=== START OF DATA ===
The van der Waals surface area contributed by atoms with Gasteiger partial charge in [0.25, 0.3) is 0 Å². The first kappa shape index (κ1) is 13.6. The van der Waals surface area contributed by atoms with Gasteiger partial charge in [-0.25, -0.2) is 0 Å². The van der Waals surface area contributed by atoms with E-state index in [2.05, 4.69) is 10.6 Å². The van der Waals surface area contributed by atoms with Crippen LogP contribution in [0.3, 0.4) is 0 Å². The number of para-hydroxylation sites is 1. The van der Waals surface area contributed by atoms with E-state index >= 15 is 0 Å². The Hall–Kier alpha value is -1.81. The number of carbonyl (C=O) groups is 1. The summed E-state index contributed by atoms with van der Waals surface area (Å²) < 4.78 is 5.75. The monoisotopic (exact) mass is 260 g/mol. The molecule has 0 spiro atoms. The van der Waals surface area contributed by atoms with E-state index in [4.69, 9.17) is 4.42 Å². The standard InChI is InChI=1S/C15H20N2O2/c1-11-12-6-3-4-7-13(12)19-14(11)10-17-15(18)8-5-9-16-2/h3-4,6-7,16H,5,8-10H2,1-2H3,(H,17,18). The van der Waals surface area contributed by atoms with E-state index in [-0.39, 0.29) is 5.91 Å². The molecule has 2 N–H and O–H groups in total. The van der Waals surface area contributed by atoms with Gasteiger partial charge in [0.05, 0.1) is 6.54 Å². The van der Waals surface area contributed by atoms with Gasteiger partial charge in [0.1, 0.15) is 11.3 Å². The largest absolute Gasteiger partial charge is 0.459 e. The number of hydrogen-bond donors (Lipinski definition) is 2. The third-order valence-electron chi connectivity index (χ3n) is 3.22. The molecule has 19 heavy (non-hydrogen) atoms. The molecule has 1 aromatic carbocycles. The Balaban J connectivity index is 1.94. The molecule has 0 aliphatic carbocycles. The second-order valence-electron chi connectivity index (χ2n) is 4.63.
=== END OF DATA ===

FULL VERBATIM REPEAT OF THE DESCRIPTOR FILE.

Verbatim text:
The van der Waals surface area contributed by atoms with Gasteiger partial charge in [0.25, 0.3) is 0 Å². The first kappa shape index (κ1) is 13.6. The van der Waals surface area contributed by atoms with Gasteiger partial charge in [-0.25, -0.2) is 0 Å². The van der Waals surface area contributed by atoms with E-state index in [2.05, 4.69) is 10.6 Å². The van der Waals surface area contributed by atoms with Crippen LogP contribution in [0.3, 0.4) is 0 Å². The number of para-hydroxylation sites is 1. The van der Waals surface area contributed by atoms with E-state index >= 15 is 0 Å². The Hall–Kier alpha value is -1.81. The number of carbonyl (C=O) groups is 1. The summed E-state index contributed by atoms with van der Waals surface area (Å²) < 4.78 is 5.75. The monoisotopic (exact) mass is 260 g/mol. The molecule has 0 spiro atoms. The van der Waals surface area contributed by atoms with E-state index in [4.69, 9.17) is 4.42 Å². The standard InChI is InChI=1S/C15H20N2O2/c1-11-12-6-3-4-7-13(12)19-14(11)10-17-15(18)8-5-9-16-2/h3-4,6-7,16H,5,8-10H2,1-2H3,(H,17,18). The van der Waals surface area contributed by atoms with E-state index in [-0.39, 0.29) is 5.91 Å². The molecule has 2 N–H and O–H groups in total. The van der Waals surface area contributed by atoms with Gasteiger partial charge in [0.05, 0.1) is 6.54 Å². The van der Waals surface area contributed by atoms with Gasteiger partial charge in [0.1, 0.15) is 11.3 Å². The largest absolute Gasteiger partial charge is 0.459 e. The number of hydrogen-bond donors (Lipinski definition) is 2. The third-order valence-electron chi connectivity index (χ3n) is 3.22. The molecule has 19 heavy (non-hydrogen) atoms. The molecule has 1 aromatic carbocycles. The Balaban J connectivity index is 1.94. The molecule has 0 aliphatic carbocycles. The second-order valence-electron chi connectivity index (χ2n) is 4.63.